HOUSTON – Baker Hughes (NYSE: BHI) has supplied equipment that aims to cut costs and improve penetration rates for a drilling program offshore Tunisia.
The use of an AutoTrak rotary closed-loop drilling system, integrated with Baker Hughes’ logging-while-drilling (LWD) technology, reduced the drilling cost per meter from $2,000 to $1,000 and tripled rate of penetration (ROP) from 13 ft/hr (4 m/hr) to 39 ft/hr (12 m/hr).
The operator had difficulties with directional drilling control because of highly interbedded formations.
“This is a challenging environment for steerable motors due to potential hang-up of the bottomhole assembly [BHA] on ledges when performing directional work, resulting in low gross ROP, limited wellbore positioning control, and poor hole quality,” said Ezekiel Falini, AutoTrak product manager.
“The AutoTrak system enabled drilling longer and more complex well trajectories at higher ROP through very thin pay zones, delivering high-quality boreholes precisely positioned in the reservoir for superior performance.”
Additionally, Baker Hughes’ aXcelerate higher-speed measurement-while-drilling (MWD) telemetry system allowed acquisition of required LWD data in real time.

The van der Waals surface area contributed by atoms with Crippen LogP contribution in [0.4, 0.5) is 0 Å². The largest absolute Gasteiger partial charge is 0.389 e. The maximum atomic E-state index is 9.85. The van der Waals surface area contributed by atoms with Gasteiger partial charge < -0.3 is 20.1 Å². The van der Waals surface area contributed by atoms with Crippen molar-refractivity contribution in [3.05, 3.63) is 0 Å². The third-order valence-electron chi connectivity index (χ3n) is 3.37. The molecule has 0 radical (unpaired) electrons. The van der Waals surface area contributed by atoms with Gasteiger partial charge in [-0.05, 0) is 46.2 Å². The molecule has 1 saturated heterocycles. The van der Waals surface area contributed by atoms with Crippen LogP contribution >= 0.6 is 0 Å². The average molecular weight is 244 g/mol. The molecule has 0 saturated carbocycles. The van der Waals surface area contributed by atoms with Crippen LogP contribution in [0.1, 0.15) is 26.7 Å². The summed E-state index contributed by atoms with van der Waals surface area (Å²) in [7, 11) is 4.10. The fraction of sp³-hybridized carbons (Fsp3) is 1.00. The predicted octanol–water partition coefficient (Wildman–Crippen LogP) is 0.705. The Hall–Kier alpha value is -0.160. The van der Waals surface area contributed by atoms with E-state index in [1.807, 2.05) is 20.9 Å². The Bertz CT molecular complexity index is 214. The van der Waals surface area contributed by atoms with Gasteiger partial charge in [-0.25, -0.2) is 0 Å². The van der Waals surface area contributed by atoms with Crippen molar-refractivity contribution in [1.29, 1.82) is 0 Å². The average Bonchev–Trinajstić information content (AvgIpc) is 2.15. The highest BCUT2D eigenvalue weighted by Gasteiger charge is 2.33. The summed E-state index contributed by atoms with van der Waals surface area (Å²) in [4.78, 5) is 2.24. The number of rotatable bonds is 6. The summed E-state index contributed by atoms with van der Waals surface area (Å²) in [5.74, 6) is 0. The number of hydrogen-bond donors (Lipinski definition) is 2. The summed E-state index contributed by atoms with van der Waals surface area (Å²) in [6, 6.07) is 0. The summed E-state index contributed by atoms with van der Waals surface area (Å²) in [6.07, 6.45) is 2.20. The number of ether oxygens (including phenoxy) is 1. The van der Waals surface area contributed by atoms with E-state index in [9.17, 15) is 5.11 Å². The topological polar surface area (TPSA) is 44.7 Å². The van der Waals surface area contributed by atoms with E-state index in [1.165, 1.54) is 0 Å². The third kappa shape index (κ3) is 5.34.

The company says its Reservoir Navigation Services helped develop a pre-well model to make intelligent and accurate real-time wellbore trajectory decisions based on LWD data.
“Reservoir navigation in the horizontal drain sections allowed a significant increase in reservoir contact and positioned these wells in the highest-quality reservoir zones,” Falini said. “This increased optimum reservoir exposure improved the production performance of the wells and ultimately total field recovery.”
In one well, the horizontal drain section length exceeded the planned reservoir contact by about 60%. In another, the horizontal drain in the top of the reservoir was optimized by drilling 656 ft (200 m) through the highest-porosity upper zone. Reservoir navigation, allied to precise automated steering control, helped avoid water contact.
BHAs and drill bit designs were optimized to minimize stick-slip, lateral vibration, and whirl events, to improve drilling performance, borehole quality, and overall operational performance, Falini added. “Drill bit durability and gauge improvement were important factors in extending the use of PDC bits into challenging interbedded formation environments without compromising the bit’s efficient cutting mechanism.”